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Human Circulatory System - III

Blood vessels

Blood circulates in the body through closed vessels called blood vessels. These vary in size and function. There are three types of blood vessels:


a. Arteries

These carry blood away from the heart to the tissues.

b. Veins

These carry blood from the tissues to the heart.

c. Capillaries

These connect the arteries and veins.


Structures of artery and vein

Walls of arteries and veins are made up of three layers of tissue:

1. Tunica externa or Tunica adventitia

It is the outermost, fibrous layer made of collagen rich connective tissue. The collagen fibers give strength to the blood vessels and prevent their over dilation.

2. Tunica media

It is the middle, thickest layer made up of smooth involuntary muscle fibers and elastin fibers. This layer is very much variable because number of elastin fibers and muscle fibers depend upon the position of blood vessels from the heart.

3. Tunica interna or Tunica media

It is the innermost, thinnest layer made up of inner single layer of simple squamous epithelial cells called endothelium resting on a basement membrane and outer layer of elastic (yellow fibrous) connective tissue. The hollow space in the blood vessels is called lumen.



The amount of musculature and elastic tissue varies in the arteries and veins. In arteries, the tunica media consists of more layers of elastic tissue making them thick walled, whereas in veins, the tunica media consists of less layer making them thin walled. Therefore, when cut, veins collapse while the thicker arteries remain open.

Capillaries

These are the thin walled which form a very fine network of minute tubes. The lumen of capillaries is about 7-10 micrometer in diameter. Their walls are made up of a single layer of endothelial layer. The endothelium is very permeable and allows diffusion of dissolved      substances in and out of capillaries.


Differences between arteries and veins

Arteries
Veins
They carry blood away from heart to tissues.
They carry blood towards heart from tissues.
They carry pure blood except pulmonary artery.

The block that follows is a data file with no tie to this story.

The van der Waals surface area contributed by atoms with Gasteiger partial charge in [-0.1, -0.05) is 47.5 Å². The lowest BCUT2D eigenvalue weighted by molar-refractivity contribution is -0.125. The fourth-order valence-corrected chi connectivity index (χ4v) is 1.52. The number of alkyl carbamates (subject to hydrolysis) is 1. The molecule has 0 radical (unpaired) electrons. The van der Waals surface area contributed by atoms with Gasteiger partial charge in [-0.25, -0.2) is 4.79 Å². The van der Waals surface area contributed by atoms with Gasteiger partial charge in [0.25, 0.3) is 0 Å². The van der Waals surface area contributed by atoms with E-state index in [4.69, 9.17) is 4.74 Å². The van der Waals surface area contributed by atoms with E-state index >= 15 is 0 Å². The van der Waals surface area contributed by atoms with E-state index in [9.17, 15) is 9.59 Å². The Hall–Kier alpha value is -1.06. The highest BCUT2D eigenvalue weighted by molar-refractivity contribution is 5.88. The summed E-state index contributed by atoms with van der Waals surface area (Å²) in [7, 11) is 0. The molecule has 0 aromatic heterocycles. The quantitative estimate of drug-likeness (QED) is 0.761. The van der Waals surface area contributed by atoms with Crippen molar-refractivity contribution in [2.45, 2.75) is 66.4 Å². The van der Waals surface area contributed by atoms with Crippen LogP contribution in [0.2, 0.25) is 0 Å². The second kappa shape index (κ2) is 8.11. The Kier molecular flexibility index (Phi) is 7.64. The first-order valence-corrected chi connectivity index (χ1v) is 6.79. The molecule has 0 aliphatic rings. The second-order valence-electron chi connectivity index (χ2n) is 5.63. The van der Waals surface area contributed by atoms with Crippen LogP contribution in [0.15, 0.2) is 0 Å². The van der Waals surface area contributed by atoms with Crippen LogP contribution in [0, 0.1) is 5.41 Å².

They carry impure blood except pulmonary vein.
They are deeply seated in the body.
They are superficially seated.
They appear pink in color.
They appear dark red in color.
They are thick walled.
They are thin walled.
They are non-collapsible.
They are collapsible.
They have narrow lumen.
They have wider lumen .    
They lack valves.
They have valves to prevent back flow of blood.



Arterial Blood Circulation



Arterial system constitutes arteries. These are the blood vessels that carry the blood away from the heart to the various organs. Arteries carry pure blood except pulmonary artery. Arterial system includes two types of circulation:

A. Pulmonary Circulation

B. Systemic Circulation


A. Pulmonary Circulation

It is the circulation from heart to the lungs. Here, the right ventricle pumps de oxygenated blood into the pulmonary aorta to the lungs for oxygenation. Pulmonary aorta divides into two branches:

i. Left pulmonary artery

It carries de oxygenated blood to the let lung.

ii. Right pulmonary artery

It carries de oxygenated blood to the right lung.


B. Systemic Circulation

It is the circulation from heart to the different parts of the body. Here, the left ventricle pumps the oxygenated blood to the systemic aorta. It begins at the upper part of left ventricle and after passing upward for a short way, it bends (arches) backwards and to the left. It then descends behind the heart through the thoracic cavity.